Discovering computer networks: hands on in the Open Networking Lab
Discovering computer networks: hands on in the Open Networking Lab

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Discovering computer networks: hands on in the Open Networking Lab

11.1 Data transmission

Modern communication systems are the result of a gradual evolution from earlier systems, each bringing its own legacy of diverse technologies and infrastructure that need to be integrated for effective transition. An important task is to ensure that the content of messages is not compromised during the process, and this has led to the development of protocols whose role is to ensure that the message can be conveyed by various networking technologies in a way that is independent of message content. This has led to the development of protocols that work for almost any of the standard data transmission media and almost any kind of content, whether text, audio, video or whatever.

In this section you will revisit some of the concepts of data transmission introduced earlier in this course, keeping an eye on the historical journey that brings us to where we are.

Watch the video below (which is about 5 minutes long). This video considers the influence of the historical development of data transmission on the technologies used today.

Data transmission

Download this video clip.Video player: 63_data_transmission.mp4
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Using the analogy of shipping containers, Session 1 introduced you to the idea of a layered approach to data transmission where each layer is responsible for a different aspect of the transport and delivery of the data. The important concept to take away from this is that the message content is completely independent of the mode of transport used and the services associated with it.

In Session 1 you were also introduced to the four layers of the TCP/IP protocol stack, which is the suite of protocols used on the internet and most other computer networks. In Session 3 you learned that the data created by the users at the Application layer is sent down the stack to the next layer, the Transport layer, where it is segmented into chunks of the same size called data units before being passed down the stack to the next layer. Each layer adds some information that enables it to do its job. This is called encapsulation. The Internet layer is responsible for getting data units across networks – sometimes via many different networks. The information that’s added here includes the IP addresses and subnet masks of the source and destination networks. Routers work at this level and use IP addresses and subnet masks to get information from network to network.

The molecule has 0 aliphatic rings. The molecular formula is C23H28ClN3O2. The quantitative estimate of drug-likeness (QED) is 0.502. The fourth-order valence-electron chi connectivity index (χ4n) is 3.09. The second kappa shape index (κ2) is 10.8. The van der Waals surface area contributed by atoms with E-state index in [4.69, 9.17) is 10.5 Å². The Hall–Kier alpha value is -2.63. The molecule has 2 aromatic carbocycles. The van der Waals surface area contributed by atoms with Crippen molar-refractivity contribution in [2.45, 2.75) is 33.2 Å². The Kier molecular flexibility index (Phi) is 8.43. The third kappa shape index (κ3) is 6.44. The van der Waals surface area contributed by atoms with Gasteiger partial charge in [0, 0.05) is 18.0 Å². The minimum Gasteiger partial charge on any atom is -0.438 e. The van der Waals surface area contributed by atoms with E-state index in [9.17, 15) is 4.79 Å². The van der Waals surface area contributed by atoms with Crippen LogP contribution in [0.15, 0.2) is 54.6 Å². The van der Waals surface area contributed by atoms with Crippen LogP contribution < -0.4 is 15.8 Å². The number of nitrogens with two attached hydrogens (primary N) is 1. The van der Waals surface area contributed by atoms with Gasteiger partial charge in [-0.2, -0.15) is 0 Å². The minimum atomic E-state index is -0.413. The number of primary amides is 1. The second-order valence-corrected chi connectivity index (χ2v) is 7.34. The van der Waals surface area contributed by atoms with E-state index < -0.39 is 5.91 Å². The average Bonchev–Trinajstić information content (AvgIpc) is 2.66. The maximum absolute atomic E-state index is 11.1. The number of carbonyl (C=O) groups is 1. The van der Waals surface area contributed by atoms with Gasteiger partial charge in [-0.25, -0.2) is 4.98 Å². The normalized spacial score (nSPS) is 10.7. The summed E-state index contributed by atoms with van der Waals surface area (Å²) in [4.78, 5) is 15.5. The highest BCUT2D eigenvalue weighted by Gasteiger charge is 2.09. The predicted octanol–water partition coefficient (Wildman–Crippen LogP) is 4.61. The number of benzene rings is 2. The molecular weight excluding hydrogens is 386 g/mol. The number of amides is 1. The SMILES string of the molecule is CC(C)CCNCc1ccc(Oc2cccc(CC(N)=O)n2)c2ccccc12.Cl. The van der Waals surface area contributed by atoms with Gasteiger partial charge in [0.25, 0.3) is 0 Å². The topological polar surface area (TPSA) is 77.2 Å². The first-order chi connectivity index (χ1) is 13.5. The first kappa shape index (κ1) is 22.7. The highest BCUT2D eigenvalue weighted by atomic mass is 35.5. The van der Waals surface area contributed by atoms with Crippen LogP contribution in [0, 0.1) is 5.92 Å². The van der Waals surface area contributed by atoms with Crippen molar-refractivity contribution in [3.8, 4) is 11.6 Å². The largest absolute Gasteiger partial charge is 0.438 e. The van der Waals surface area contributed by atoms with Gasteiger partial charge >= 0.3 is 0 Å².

But why do we need to go to all this trouble of encapsulation? Why don’t we just launch data units out onto ‘the internet’, with the IP address uppermost, and have them successfully delivered? To answer this, we need to think about what the internet is. You might have heard it described as a ‘network of networks’ which makes it easier to understand.

The Internet is made up by interlinking many different sorts of networks – so many that it is impossible to draw a full map of them. The network technologies work together to cross geographical, system and ownership boundaries.

For example, the telecomms companies had nationwide and international high speed packet-based networks back in the sixties and seventies. These used addressing systems and technologies that were particular to that industry. Offices and businesses in the early 80s had small networks to join computers to each other, to printers and to storage devices using protocols like AppleTalk, Ethernet and token ring. Often companies would link their own remote offices and sites with networks connected together through leased lines that used different technologies. All these networks were like islands where different languages were spoken. There was no obvious way to get data from one such network to another, because initially people didn’t see the need for data to go outside its local network.